Tuesday, September 12, 2006
The Movie Premiere That Is Your Life
Bret Easton Ellis was all the rage when I was finishing high school, a fitting tribute to the end of the eighties, an era that embraced Reagan, Rambo, big hair, Dynasty, crappy excess. All would-be writers envied him and his six-week crystal meth binge writing of Less Than Zero even as we talked about what a vapid book it was and how you couldn't have paid us enough to write it (good life lesson that the Chicken Soup books haven't quite articulated yet -- pretend you don't want something and you'll, umm, stop wanting it? Worth a shot at any rate!). Ellis' American Psycho craziness coincided with my time in grad school, and I remember the NOW boycott of the book and how Ellis got not one but TWO advances because of it (this is feminist progress?) and in an even weirder turn of events (start humming "It's A Small World After All"), the leader of said boycott, Gloria Steinem, ended up marrying David Bale in her sixties (her first marriage), the father of Christian Bale, the actor that played in the enormously campy and succesful version of the movie.
Most of Ellis' books have been turned into movies -- my favorite is the first, Less Than Zero, starring the wonderful Andrew McCarthy. For years, I'd have an annual Andrew McCarthy Film Festival, weekend-long affairs featuring the best of Mr. McCarthy, a defacto Brat Packer and moody actor with a pout that wouldn't stop. I loved Andrew! Of course, Robert Downey Jr. didn't hurt this film, playing a drug-addicted (method acting, anyone?) young actor with nothing but time on his hands and James Spader trying to force him to pay back his drug debt by turning tricks. A beautiful Jamie Gertz sniffed coke and worked as a model while trying to decide what to do with Clay. I watched this film a few times on video with my dad, thinking wow, that's just like my life. Mineral Wells wasn't LA, I wasn't beautiful, rich, or all that young-feeling, but otherwise, it was pretty close. Emotional truth, right? I mean, who didn't think that?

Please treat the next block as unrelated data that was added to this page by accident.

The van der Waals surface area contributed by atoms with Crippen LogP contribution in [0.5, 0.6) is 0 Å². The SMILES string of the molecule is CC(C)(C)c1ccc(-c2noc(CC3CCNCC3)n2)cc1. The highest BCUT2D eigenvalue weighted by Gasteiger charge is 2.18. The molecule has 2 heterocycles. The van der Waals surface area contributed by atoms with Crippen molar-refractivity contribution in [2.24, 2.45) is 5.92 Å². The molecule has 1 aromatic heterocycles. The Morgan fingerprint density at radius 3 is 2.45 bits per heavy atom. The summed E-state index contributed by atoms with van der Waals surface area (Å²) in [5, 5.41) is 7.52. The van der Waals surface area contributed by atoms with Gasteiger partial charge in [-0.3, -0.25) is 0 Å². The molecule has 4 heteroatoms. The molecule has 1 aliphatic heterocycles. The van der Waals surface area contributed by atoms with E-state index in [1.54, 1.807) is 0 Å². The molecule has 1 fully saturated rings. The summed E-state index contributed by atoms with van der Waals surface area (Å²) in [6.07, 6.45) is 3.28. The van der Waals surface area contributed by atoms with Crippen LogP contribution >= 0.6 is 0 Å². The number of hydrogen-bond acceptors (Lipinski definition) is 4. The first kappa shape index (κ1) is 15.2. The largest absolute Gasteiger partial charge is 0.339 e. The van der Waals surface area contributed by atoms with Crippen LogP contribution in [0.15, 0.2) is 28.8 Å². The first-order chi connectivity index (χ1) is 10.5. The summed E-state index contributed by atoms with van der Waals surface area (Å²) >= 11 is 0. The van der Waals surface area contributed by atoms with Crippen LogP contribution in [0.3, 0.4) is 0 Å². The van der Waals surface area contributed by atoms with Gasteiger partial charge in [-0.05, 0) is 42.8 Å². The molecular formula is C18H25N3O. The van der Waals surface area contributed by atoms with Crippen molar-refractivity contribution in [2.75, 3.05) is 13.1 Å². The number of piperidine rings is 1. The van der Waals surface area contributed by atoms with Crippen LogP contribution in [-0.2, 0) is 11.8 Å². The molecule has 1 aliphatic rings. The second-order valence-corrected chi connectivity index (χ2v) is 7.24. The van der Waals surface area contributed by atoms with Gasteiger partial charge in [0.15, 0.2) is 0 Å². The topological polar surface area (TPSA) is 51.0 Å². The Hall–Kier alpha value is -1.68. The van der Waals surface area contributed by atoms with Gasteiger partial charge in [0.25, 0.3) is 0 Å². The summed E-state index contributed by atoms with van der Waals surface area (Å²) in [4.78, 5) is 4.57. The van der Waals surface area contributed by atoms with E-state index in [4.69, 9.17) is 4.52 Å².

Michelle's Spell of the Day
"You do an awfully good impression of yourself." Bret Easton Ellis, Lunar Park
Ralphie's Last Drink (After Sopranos character Ralphie, whom Tony kills with a frying pan)
Honor and Duty
1 part soda
1 part scotch
Serve over ice.
Benedictions and Maledictions
Thanks to all for the new comments -- especially want to welcome Sera from Lipstick Explosion! I'm so glad to hear that there are other Carpenters' fans out there. And yes, they still play them at weddings from time to time, which always makes me cry, even if it's a corndog rendition by someone without a very good voice. Best to keep the Carpenters pure and play the originals, I'm thinking.